Tuesday, July 23, 2024
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The Almost Impossible

Last year’s Vertical Blue was my first time working on a freediving competition as platform co-ordinator and announcer: calling in 30 dives a day for 9 days of stunning athletic performances. As we prepare Dean’s Blue Hole for another exciting event this year I am looking forward to all the exciting stories from 2012 being continued and the narratives from a very busy 2013 resolved in what is probably the last competition of the season.

With the clash of the Neptunes set to happen past the 100’s and the Mermaids jousting around with dives in the 90’s and 80’s it is easy to think that freedivers are all reaching for World Records, National Records and medals. But with 36 divers in Vertical Blue this year there are precisely 36 trials or trails of personal discovery, challenge, and victory. The beauty of this sport is that it allows each athlete to explore the hidden depths that lie within each one of them as they each reach to their limits.

Take the triumphs last year of Dee Dee Flores, a regular Vertical Blue attendee who stepped up to the line in 2012 to pursue an evasive 30 metre target in No Fins diving. After several early turns it seemed that every time she neared the plate her personal doubts would come scrambling up the line towards her again. With the safety team willing her on, accompanying her for the whole distance, she finally swept all of these gremlins aside and pushed herself faithfully deeper than she had ever been before in this discipline. In these moments each one of us touch that infinite, terrifying, beautiful, and sublime place; no matter how deep the dive happens to be. The deep has a divine emptiness, and we must always give ourselves enough energy and air to return from our brush with this place where no breath goes. It takes incredible focus to stare this abyss in the face and not falter.

Today modern cities and society is dominated by the ‘new security paradigms’ of health and safety, where legislation and architecture is designed to keep us safe and protect us from all danger whatsoever. But with all this ‘nannying’ we are also sheltered from the learning experiences that would make us more able, more empowered, and more independent in our abilities to survive life’s challenges and survive in nature. We become more dependent on the systems we create. By contrast, freediving opens up new surprises in the world of human potential. To most people Flores’ dive is beyond any comprehension. Ten years ago, who would have ever imagined that divers would propel themselves past 100 metres ? – without fins? To someone who is much less able than this, witnessing these achievements reminds me that humans are more than tripping clumsy bipeds, and that we have the agility, the intelligence, the perseverance, and the strength to survive on this planet outside our sheltered contemporary lifestyles.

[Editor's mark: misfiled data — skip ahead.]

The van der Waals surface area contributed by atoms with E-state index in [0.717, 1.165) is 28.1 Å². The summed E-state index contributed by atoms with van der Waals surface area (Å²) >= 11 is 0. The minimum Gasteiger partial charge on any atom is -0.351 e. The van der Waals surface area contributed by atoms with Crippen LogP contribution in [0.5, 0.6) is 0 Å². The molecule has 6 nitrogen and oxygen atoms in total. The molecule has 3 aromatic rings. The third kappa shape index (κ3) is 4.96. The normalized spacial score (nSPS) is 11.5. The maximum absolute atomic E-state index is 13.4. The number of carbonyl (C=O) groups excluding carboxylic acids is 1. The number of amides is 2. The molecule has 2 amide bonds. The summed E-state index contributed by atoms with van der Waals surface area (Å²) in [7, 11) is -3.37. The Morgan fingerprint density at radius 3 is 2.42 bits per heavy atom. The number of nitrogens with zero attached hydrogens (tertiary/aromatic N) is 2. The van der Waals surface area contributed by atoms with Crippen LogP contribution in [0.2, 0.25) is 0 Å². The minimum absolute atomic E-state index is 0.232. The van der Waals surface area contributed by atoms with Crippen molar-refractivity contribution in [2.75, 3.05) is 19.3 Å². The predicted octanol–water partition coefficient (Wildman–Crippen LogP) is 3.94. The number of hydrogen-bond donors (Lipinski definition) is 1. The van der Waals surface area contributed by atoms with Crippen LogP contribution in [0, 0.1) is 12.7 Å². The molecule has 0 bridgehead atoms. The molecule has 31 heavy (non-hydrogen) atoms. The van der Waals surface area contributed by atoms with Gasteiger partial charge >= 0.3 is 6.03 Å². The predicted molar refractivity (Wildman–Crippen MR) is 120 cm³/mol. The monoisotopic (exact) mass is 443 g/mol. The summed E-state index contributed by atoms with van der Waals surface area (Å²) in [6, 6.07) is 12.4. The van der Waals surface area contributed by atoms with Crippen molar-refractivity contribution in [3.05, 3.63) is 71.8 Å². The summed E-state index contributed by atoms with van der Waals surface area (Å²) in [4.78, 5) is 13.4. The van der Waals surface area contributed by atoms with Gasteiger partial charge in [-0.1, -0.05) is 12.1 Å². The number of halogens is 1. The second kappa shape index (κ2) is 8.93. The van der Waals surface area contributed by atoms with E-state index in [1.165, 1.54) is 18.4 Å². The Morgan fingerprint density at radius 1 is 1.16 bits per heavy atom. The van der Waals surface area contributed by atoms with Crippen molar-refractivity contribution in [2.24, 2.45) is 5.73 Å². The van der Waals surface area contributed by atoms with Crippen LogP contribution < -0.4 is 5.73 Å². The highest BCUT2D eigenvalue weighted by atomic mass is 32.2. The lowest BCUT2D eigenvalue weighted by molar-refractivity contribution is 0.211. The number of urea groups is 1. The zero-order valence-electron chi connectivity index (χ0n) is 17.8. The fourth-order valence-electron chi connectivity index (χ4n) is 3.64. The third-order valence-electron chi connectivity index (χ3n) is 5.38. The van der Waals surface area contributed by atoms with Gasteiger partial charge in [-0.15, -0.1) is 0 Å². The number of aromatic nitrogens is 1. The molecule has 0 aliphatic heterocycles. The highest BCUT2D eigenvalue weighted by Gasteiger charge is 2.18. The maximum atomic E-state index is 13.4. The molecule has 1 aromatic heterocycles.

To show that victories are everywhere in competitions like this, one need go no further in 2012 than one Japanese Diver, Yuki Muto. After two blackouts early in the competition it seemed that she was facing impassable barriers. But a simple Free Immersion dive to 36 metres (a discipline that she had never tried before) showed just how unbelievable all of these athletes are. Consider that for most people in the world, a dive to this depth (past 100 feet) sounds superhuman. In fact superheroes on comic book covers often look very similar to the photographs taken by the fantastic documentary team. Athletes are usually shown flying or floating against a uniform background with their hands extended in dynamic action poses. They wear futuristic one-piece suits with sexy graphics and colours: the glacial Japanese suits, Alexey Molchanov’s golden ‘Oscar Statue’ costume, Iru Balic’s ‘berry suit’, Ashley Futral-Chapman’s scaled shoulders, and the beautifully designed Orca suits. Add to this the dramatic setting, which is essentially a hole in a beach, and you have all the trappings of an X-Men styled summer block-buster.

This is superhuman. Freediving, like every other high-performance sport, exists at the very edges of the possibility – and all of the athletes perform at the top of their game, showing the world that we CAN do more (or be more) than we ever expected, and not to be afraid of the demons that try to persuade you to settle for less. The victories of divers like Flores and Muto show that we can all be superhuman, if we only try. And this is why free-diving matters so much today as a political, almost revolutionary act: proving our amazing potential to reach for the almost impossible.

photos © of Daan Verhoeven & Igor Liberti.

Sam Trubridge
Sam Trubridge
Sam Trubridge is a performance designer, and artistic director. His work includes various live art projects as well as the critique of 'performance culture' across various political and disciplinary boundaries.He has presented work and lectured across 5 continents, with publication in journals such as Performance Research, Theatre Forum, ADS, Illusions, and Performance Paradigm. His work is defined by some cutting edge collaboration with sleep sciences on The Waking Project and the award winning Sleep/Wake (Auckland Festival 2009), and as the founding director for the annual Performance Arcade event on Wellington Waterfront. Until recently he lectured in Spatial Design at Massey University, Wellington, NZ.